I believe in looking at real image tests most of all, although DXO, lines of res, etc. can be helpful for evaluation. I looked at these tests before my purchase. I find very little difference in the better, older version 17-70mm compared with the 17-50mm at 17mm and f/2.8 wide open when pixel-peeping in these tests. I pay less attention to corners than I do edges and centers. In the still life, I look at the brush area at the right side and numerical wheel, the printing on the lower label on the Samuel Smith bottle towards the image bottom, the figure on the Hellas label, the edge of the basket on the left and the center. The 17-50mm seems to lose just a little at mid FL (28mm) wide open, but too bad both were not tested at the same mid FL- the 17-70mm was at 35mm. However, the 17-50mm lost a little more wide open (f/2.8) at its extreme long end of 50mm (no surprise at its longest FL), while the 17-70mm held up well wide open at its long end of 70mm. BUT then it has lost the f/2.8 advantage over most of its range. With my copy of the 17-50mm in shooting at various distances and FLs, I have found good to very good and even excellent results even wide open depending on center to edge and FL, but stopping down very little even to f/3.2 improves sharpness noticeably when f/2.8 is coming in just at the "good" level, even at edges!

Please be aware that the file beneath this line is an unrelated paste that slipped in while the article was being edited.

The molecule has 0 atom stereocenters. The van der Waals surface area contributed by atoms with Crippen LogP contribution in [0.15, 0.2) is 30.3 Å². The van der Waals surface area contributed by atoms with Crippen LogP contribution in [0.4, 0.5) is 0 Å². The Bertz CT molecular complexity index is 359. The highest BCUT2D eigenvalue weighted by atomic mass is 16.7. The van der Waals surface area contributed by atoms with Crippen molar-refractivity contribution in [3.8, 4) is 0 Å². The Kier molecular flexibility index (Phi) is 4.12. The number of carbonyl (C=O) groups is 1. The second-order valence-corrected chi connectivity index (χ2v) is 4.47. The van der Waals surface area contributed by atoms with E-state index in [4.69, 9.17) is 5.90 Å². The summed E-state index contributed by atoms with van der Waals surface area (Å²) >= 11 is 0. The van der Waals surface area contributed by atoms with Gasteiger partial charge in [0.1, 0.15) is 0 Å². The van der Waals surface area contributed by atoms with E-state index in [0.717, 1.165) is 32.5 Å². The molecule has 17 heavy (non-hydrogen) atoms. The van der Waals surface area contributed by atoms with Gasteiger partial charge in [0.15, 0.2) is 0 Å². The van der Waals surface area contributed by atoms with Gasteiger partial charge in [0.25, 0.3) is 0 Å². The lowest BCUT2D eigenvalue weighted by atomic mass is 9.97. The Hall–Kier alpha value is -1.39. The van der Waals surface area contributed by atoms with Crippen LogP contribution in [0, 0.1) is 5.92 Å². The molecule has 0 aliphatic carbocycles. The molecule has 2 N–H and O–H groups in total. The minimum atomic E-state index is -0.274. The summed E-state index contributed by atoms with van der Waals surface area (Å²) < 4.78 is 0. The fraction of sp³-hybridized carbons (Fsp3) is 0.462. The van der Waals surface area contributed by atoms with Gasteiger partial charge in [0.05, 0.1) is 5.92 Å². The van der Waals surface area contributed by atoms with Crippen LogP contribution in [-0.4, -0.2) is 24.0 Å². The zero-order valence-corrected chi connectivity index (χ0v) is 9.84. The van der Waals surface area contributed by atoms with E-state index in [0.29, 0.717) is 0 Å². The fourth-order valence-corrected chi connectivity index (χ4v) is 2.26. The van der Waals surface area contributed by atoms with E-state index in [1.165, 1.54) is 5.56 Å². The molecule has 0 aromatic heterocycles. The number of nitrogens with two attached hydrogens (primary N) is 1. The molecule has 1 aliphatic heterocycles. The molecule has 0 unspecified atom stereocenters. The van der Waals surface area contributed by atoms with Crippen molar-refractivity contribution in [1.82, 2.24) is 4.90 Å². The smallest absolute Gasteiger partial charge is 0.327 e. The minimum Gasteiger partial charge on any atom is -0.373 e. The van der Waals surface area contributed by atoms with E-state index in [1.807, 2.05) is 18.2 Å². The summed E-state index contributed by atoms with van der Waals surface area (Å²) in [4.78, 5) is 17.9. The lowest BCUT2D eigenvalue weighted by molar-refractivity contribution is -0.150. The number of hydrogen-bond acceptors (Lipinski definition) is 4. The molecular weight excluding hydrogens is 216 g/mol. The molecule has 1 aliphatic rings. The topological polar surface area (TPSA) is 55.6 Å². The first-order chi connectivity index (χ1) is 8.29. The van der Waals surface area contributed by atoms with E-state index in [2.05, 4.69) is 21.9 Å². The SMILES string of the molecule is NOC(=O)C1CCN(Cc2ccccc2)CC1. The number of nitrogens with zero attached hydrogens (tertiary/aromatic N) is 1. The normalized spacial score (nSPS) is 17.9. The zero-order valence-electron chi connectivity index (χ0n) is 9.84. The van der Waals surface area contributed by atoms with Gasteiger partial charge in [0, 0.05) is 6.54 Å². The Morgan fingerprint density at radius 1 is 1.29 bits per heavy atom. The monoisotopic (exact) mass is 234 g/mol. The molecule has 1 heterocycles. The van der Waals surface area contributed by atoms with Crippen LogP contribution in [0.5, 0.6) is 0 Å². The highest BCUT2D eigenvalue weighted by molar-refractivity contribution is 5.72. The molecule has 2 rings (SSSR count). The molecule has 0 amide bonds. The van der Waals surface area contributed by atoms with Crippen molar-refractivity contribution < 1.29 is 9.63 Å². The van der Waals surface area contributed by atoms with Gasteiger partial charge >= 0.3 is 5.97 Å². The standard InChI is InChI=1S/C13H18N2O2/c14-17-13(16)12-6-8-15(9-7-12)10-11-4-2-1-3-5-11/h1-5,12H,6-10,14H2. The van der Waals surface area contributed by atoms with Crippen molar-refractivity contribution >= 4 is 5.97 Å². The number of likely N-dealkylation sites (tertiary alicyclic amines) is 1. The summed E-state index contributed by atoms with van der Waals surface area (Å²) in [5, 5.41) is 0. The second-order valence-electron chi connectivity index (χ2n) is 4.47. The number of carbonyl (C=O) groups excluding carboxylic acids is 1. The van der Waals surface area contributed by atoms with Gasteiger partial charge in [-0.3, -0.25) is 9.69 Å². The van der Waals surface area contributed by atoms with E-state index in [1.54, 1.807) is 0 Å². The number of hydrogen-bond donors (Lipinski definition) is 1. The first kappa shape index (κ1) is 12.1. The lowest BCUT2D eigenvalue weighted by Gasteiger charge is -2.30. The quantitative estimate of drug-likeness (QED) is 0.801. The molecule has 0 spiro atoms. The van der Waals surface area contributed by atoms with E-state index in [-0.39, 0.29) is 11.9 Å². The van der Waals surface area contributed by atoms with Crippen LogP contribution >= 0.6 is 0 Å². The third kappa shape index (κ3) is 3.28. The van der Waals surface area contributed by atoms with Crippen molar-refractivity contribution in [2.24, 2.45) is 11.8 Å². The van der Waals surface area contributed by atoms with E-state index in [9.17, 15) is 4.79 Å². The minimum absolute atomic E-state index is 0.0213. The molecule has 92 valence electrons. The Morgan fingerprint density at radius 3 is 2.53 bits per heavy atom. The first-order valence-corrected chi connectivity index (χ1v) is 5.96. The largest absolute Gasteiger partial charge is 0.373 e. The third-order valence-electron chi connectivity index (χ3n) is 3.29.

Mine is doing better than the tests have indicated! It is not of internal-focusing design, so it should not have "focus breathing". The focus collar does rotate during AF, so keep your fingers back! The front element does not, so it is fine with rotational filters.

Last edited by mikesbike; 03-22-2018 at 07:20 PM.
03-22-2018, 08:06 PM   #11
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QuoteOriginally posted by mikesbike Quote
I find very little difference in the better, older version 17-70mm
Again, it depends on the review whether either previous version of the 17-70 are "better" than the current "C" version. The PF staff seemed to feel the "C" to be a step up. I am surprised to read that your lens uses block focus (extends to focus near). Rare is the modern zoom that is not internal focus.


Steve